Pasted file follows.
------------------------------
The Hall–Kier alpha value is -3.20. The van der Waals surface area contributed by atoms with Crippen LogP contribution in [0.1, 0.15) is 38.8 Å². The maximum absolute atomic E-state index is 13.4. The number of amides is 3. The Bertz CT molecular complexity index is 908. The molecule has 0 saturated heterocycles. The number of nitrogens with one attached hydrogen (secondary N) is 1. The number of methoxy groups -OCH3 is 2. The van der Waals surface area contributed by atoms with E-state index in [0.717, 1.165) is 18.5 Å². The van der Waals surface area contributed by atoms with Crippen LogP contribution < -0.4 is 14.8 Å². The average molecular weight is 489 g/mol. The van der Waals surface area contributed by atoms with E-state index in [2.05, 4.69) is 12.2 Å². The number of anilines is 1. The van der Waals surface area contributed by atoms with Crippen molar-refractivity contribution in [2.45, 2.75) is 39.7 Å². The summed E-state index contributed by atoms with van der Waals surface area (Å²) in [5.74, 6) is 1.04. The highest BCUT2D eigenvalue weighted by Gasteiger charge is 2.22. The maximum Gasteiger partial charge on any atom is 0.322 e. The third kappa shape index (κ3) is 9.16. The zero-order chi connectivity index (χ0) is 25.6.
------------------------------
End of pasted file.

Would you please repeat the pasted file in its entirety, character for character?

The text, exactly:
The Hall–Kier alpha value is -3.20. The van der Waals surface area contributed by atoms with Crippen LogP contribution in [0.1, 0.15) is 38.8 Å². The maximum absolute atomic E-state index is 13.4. The number of amides is 3. The Bertz CT molecular complexity index is 908. The molecule has 0 saturated heterocycles. The number of nitrogens with one attached hydrogen (secondary N) is 1. The number of methoxy groups -OCH3 is 2. The van der Waals surface area contributed by atoms with E-state index in [0.717, 1.165) is 18.5 Å². The van der Waals surface area contributed by atoms with Crippen LogP contribution < -0.4 is 14.8 Å². The average molecular weight is 489 g/mol. The van der Waals surface area contributed by atoms with E-state index in [2.05, 4.69) is 12.2 Å². The number of anilines is 1. The van der Waals surface area contributed by atoms with Crippen molar-refractivity contribution in [2.45, 2.75) is 39.7 Å². The summed E-state index contributed by atoms with van der Waals surface area (Å²) in [5.74, 6) is 1.04. The highest BCUT2D eigenvalue weighted by Gasteiger charge is 2.22. The maximum Gasteiger partial charge on any atom is 0.322 e. The third kappa shape index (κ3) is 9.16. The zero-order chi connectivity index (χ0) is 25.6.